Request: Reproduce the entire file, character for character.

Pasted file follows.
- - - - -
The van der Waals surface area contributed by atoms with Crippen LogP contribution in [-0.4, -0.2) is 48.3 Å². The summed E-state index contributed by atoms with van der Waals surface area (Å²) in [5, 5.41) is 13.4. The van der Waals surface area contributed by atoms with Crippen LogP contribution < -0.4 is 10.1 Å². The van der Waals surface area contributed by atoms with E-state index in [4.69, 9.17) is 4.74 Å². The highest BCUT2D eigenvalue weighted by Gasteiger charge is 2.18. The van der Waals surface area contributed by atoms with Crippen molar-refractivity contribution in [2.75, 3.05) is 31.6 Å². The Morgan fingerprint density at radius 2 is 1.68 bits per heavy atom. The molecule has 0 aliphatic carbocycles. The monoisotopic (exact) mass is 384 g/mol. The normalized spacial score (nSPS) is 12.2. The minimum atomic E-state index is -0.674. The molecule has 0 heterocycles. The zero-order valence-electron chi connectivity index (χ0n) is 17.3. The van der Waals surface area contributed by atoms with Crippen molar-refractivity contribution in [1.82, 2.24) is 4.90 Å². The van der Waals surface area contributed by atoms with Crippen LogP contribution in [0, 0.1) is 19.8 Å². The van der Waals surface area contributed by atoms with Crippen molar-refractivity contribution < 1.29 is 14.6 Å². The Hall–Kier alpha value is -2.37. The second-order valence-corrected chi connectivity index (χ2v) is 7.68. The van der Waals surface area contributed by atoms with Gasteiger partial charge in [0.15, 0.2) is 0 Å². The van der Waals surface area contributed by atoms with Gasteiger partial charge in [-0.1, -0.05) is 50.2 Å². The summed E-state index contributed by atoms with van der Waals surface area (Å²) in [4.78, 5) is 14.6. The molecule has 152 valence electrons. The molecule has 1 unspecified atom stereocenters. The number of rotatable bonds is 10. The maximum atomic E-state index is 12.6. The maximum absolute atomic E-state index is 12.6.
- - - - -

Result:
The van der Waals surface area contributed by atoms with Crippen LogP contribution in [-0.4, -0.2) is 48.3 Å². The summed E-state index contributed by atoms with van der Waals surface area (Å²) in [5, 5.41) is 13.4. The van der Waals surface area contributed by atoms with Crippen LogP contribution < -0.4 is 10.1 Å². The van der Waals surface area contributed by atoms with E-state index in [4.69, 9.17) is 4.74 Å². The highest BCUT2D eigenvalue weighted by Gasteiger charge is 2.18. The van der Waals surface area contributed by atoms with Crippen molar-refractivity contribution in [2.75, 3.05) is 31.6 Å². The Morgan fingerprint density at radius 2 is 1.68 bits per heavy atom. The molecule has 0 aliphatic carbocycles. The monoisotopic (exact) mass is 384 g/mol. The normalized spacial score (nSPS) is 12.2. The minimum atomic E-state index is -0.674. The molecule has 0 heterocycles. The zero-order valence-electron chi connectivity index (χ0n) is 17.3. The van der Waals surface area contributed by atoms with Crippen molar-refractivity contribution in [1.82, 2.24) is 4.90 Å². The van der Waals surface area contributed by atoms with Crippen LogP contribution in [0, 0.1) is 19.8 Å². The van der Waals surface area contributed by atoms with Crippen molar-refractivity contribution < 1.29 is 14.6 Å². The Hall–Kier alpha value is -2.37. The second-order valence-corrected chi connectivity index (χ2v) is 7.68. The van der Waals surface area contributed by atoms with Gasteiger partial charge in [0.15, 0.2) is 0 Å². The van der Waals surface area contributed by atoms with Gasteiger partial charge in [-0.1, -0.05) is 50.2 Å². The summed E-state index contributed by atoms with van der Waals surface area (Å²) in [4.78, 5) is 14.6. The molecule has 152 valence electrons. The molecule has 1 unspecified atom stereocenters. The number of rotatable bonds is 10. The maximum atomic E-state index is 12.6. The maximum absolute atomic E-state index is 12.6.